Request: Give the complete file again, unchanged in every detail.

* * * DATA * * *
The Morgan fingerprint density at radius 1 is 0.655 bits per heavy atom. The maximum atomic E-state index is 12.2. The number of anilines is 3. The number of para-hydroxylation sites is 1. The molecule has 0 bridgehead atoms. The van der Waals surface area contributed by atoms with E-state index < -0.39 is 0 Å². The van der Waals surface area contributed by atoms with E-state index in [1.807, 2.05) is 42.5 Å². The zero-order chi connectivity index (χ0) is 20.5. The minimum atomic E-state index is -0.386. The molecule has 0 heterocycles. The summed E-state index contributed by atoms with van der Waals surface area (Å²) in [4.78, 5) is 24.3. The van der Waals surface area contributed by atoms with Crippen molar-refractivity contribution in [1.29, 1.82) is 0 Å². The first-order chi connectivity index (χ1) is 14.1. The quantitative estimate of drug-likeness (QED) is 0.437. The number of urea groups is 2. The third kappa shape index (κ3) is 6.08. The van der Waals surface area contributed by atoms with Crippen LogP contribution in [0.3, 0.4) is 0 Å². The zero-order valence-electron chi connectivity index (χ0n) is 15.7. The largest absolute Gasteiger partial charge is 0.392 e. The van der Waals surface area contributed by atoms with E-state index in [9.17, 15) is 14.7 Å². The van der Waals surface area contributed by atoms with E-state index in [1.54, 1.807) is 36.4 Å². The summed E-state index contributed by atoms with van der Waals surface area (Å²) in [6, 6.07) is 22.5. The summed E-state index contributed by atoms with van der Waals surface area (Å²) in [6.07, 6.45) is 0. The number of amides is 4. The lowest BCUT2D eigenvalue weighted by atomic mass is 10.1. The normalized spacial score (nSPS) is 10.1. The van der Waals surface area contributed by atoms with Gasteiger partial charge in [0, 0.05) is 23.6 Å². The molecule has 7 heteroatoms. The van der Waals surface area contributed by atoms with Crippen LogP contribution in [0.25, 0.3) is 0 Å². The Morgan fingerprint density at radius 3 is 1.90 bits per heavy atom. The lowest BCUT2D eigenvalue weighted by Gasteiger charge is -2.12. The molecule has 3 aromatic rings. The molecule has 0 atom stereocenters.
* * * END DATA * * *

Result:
The Morgan fingerprint density at radius 1 is 0.655 bits per heavy atom. The maximum atomic E-state index is 12.2. The number of anilines is 3. The number of para-hydroxylation sites is 1. The molecule has 0 bridgehead atoms. The van der Waals surface area contributed by atoms with E-state index < -0.39 is 0 Å². The van der Waals surface area contributed by atoms with E-state index in [1.807, 2.05) is 42.5 Å². The zero-order chi connectivity index (χ0) is 20.5. The minimum atomic E-state index is -0.386. The molecule has 0 heterocycles. The summed E-state index contributed by atoms with van der Waals surface area (Å²) in [4.78, 5) is 24.3. The van der Waals surface area contributed by atoms with Crippen molar-refractivity contribution in [1.29, 1.82) is 0 Å². The first-order chi connectivity index (χ1) is 14.1. The quantitative estimate of drug-likeness (QED) is 0.437. The number of urea groups is 2. The third kappa shape index (κ3) is 6.08. The van der Waals surface area contributed by atoms with Crippen LogP contribution in [0.3, 0.4) is 0 Å². The zero-order valence-electron chi connectivity index (χ0n) is 15.7. The largest absolute Gasteiger partial charge is 0.392 e. The van der Waals surface area contributed by atoms with E-state index in [9.17, 15) is 14.7 Å². The van der Waals surface area contributed by atoms with E-state index in [1.54, 1.807) is 36.4 Å². The summed E-state index contributed by atoms with van der Waals surface area (Å²) in [6, 6.07) is 22.5. The summed E-state index contributed by atoms with van der Waals surface area (Å²) in [6.07, 6.45) is 0. The number of amides is 4. The lowest BCUT2D eigenvalue weighted by atomic mass is 10.1. The normalized spacial score (nSPS) is 10.1. The van der Waals surface area contributed by atoms with Gasteiger partial charge in [0, 0.05) is 23.6 Å². The molecule has 7 heteroatoms. The van der Waals surface area contributed by atoms with Crippen LogP contribution in [0.25, 0.3) is 0 Å². The Morgan fingerprint density at radius 3 is 1.90 bits per heavy atom. The lowest BCUT2D eigenvalue weighted by Gasteiger charge is -2.12. The molecule has 3 aromatic rings. The molecule has 0 atom stereocenters.